Coronavirus and how it is changing our courts

The outbreak of COVID-19 is impacting many workplaces and communities around the world, and the court system is no different. During March, several authors examined the impact that changes to the way the justice system operates in the UK could have in the longer term.
  • Judith Townend’s latest piece for the Justice Gap magazine looks at the context in England and Wales. Her article notes the unprecedented pressure on courts and tribunals and poses questions around how open, democratic systems can be maintained in the coming weeks as digital tools become more common. The piece also quotes concerns raised by the Public Law Project around the capability of existing technology in courts. Covid-19, the UK’s Coronavirus Act and emergency ‘remote’ court hearings: what does it mean for open justice? is available to read here.
  • The Law Gazette reported another perspective on the question of open justice, as it covered the launch of the new Remote Courts Worldwide Initiative. Professor Richard Susskind, the initiative’s founder, commented: “…We must seize the moment and come together to accelerate the development of new ways of delivering just outcomes for court users…”. Remote Courts Worldwide will be hosted by the Society for Computers and Law, funded by the UK LawTech Delivery Panel, and supported by Her Majesty's Courts & Tribunals Service.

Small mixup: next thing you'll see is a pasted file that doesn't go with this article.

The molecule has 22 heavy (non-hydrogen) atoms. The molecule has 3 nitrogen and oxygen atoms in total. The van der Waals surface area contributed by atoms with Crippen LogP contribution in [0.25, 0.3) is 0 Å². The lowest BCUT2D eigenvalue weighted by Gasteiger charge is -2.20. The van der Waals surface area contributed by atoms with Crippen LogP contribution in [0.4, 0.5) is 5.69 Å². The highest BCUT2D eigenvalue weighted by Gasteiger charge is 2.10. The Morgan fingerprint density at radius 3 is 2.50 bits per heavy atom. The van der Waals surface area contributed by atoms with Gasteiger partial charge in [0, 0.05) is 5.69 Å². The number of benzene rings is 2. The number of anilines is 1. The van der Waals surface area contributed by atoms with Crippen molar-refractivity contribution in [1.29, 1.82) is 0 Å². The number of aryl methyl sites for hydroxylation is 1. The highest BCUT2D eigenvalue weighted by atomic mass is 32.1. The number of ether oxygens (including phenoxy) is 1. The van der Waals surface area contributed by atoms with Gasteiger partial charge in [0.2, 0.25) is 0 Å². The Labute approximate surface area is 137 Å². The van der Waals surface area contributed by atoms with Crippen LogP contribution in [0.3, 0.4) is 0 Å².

• According to The Independent UK, the criminal justice system was already coming under intense pressure even before the coronavirus outbreak resulted in stays and court closure. Figures from the Criminal Bar Association indicated that over 37,000 criminal cases were outstanding at the end of 2019. CBA Chair Caroline Goodwin QC told the Independent that the association would be “…holding the justice secretary to his commitment made to parliament this week to fully reopen the courts once the pandemic is over… justice delayed is justice denied and we all pay the price for unjustifiable delays…”.

Education Authority apologises over ‘unnecessary and undue delays’
The Education Authority, the non-departmental public body with responsibility for the provision and delivery of education and youth services in NI, apologised publicly to families of pupils with special educational needs in early March.

The EA assesses children who may need extra support at school and provide an statement outlining what additional help they might need. The EA’s target for this process was 26 weeks, but figures from the Department of Education revealed that the average waiting time was 40 weeks.

During an appearance before Stormont’s Education Committee, chief executive Sara Long apologised for the “distress and worry” this has caused families. The EA had carried out an internal audit of its SEN supports after a whistle-blower had approached BBC Radio Ulster with their concerns.
Reading material
In order to make sense of the ever-changing legal and social landscape, many organisations have already created guides and legislation summaries.

PILS have compiled a list of resources from our members and contacts that our Update readers may find useful. (As the situation in relation to COVID-19 is changing rapidly, please note the publication date of any of the guides included here.)